Despite objections from senior advocates, Gov. Bruce Rauner’s administration is forging ahead with a cost-cutting plan to dramatically alter how older adults receive services intended to keep them from needing to go into nursing homes.
Rauner’s team is projecting it can save $120 million a year by reducing the number of hours state-paid home care workers are needed in the homes of elderly individuals by substituting “flexible” alternatives.
Opponents, including AARP, say the plan in reality is a reckless reduction of services that will result in higher costs to the state by forcing more Illinois residents into expensive nursing home care.
Some of those opponents testified at a public hearing in Chicago this past week where they urged Rauner’s Department on Aging to reconsider.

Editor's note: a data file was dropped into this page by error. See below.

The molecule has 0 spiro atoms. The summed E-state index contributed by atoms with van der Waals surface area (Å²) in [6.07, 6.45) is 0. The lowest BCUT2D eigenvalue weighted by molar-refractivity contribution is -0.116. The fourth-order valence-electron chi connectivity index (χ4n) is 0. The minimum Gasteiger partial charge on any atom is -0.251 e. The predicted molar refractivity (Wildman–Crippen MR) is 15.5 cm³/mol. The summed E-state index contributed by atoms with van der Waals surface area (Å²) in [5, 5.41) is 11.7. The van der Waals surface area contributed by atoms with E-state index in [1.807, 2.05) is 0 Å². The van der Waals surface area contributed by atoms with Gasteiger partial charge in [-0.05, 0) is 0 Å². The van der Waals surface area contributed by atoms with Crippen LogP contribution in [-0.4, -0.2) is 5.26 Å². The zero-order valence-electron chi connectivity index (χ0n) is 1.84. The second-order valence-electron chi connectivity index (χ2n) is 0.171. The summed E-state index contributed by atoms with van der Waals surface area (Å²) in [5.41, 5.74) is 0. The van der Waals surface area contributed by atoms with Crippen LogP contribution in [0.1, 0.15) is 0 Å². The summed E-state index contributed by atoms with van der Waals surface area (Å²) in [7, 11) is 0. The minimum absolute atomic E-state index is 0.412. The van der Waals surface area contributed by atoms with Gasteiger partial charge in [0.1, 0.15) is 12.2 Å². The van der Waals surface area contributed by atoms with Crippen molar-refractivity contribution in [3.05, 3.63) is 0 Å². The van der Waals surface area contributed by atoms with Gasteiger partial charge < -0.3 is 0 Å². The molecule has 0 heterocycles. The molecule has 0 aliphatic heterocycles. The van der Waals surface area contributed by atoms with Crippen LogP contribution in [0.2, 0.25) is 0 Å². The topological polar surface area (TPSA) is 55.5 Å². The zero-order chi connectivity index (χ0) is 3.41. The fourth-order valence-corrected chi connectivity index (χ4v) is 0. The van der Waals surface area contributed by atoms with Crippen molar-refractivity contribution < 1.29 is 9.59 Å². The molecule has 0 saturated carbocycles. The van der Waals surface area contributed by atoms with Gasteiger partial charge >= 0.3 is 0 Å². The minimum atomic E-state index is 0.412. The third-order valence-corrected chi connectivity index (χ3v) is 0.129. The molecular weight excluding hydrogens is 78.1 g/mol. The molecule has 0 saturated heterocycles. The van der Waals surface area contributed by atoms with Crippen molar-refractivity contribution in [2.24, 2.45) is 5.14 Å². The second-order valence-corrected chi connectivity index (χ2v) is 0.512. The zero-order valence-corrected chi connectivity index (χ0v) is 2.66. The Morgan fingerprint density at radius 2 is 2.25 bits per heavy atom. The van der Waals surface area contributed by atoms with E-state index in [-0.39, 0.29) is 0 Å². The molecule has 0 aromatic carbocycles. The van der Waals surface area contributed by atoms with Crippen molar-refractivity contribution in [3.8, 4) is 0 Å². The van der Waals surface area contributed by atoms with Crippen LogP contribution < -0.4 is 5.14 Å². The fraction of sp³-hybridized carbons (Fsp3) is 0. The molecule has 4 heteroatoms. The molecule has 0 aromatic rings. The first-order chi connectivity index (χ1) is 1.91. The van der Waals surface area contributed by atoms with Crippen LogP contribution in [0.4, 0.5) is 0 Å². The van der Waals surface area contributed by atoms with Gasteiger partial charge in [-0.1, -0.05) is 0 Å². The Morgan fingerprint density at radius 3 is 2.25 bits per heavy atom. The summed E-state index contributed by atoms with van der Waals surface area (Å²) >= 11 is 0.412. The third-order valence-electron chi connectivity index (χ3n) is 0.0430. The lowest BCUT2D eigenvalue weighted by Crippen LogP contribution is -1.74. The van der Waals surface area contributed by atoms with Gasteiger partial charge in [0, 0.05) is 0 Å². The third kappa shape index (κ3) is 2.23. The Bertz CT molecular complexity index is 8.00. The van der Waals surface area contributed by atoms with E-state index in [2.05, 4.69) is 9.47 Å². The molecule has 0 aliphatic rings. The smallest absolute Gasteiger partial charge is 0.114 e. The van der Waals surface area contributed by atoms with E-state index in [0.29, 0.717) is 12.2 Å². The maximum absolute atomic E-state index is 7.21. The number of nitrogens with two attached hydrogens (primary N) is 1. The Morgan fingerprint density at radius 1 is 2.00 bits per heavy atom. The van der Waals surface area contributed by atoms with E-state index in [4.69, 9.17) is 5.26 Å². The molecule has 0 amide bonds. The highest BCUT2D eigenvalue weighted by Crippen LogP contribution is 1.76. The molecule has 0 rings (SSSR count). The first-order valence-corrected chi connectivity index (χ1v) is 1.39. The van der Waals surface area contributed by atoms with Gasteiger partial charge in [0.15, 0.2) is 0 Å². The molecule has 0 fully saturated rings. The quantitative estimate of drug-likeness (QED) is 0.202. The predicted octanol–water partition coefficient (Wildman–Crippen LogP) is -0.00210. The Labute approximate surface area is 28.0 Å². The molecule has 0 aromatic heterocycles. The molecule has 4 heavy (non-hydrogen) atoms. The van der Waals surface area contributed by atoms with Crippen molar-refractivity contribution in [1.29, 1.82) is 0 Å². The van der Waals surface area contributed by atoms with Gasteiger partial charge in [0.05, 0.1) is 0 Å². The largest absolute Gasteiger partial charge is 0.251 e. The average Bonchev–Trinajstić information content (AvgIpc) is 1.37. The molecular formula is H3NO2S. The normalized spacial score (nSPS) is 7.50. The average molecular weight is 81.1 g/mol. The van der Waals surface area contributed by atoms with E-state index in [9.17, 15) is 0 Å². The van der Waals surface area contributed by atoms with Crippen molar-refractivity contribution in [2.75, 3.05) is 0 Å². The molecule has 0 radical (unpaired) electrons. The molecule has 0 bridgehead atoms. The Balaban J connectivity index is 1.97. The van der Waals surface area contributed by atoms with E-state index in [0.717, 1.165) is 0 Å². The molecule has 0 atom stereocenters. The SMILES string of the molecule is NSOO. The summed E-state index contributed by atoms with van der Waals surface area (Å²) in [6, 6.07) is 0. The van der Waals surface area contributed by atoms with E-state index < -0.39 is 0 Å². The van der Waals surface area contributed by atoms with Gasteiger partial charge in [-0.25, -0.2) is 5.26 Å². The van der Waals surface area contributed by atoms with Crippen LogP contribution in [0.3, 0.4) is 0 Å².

One “flexible” alternative suggested by state officials that came in for particular criticism is for Illinois to pay ridesharing services such as Uber to transport seniors to medical appointments instead of relying on their home care workers.
“That sounds great, but how many older people with multiple health problems are going to be dealing with Uber,” said Charles Johnson, who spent nine years as the director of the Department on Aging under two Democratic governors.
“So much of this is not based in reality,” said Johnson, who appeared in his new capacity as an AARP Illinois board member.
Defending the plan, Department on Aging Deputy Director Jennifer Reif told me the ridesharing alternative would…
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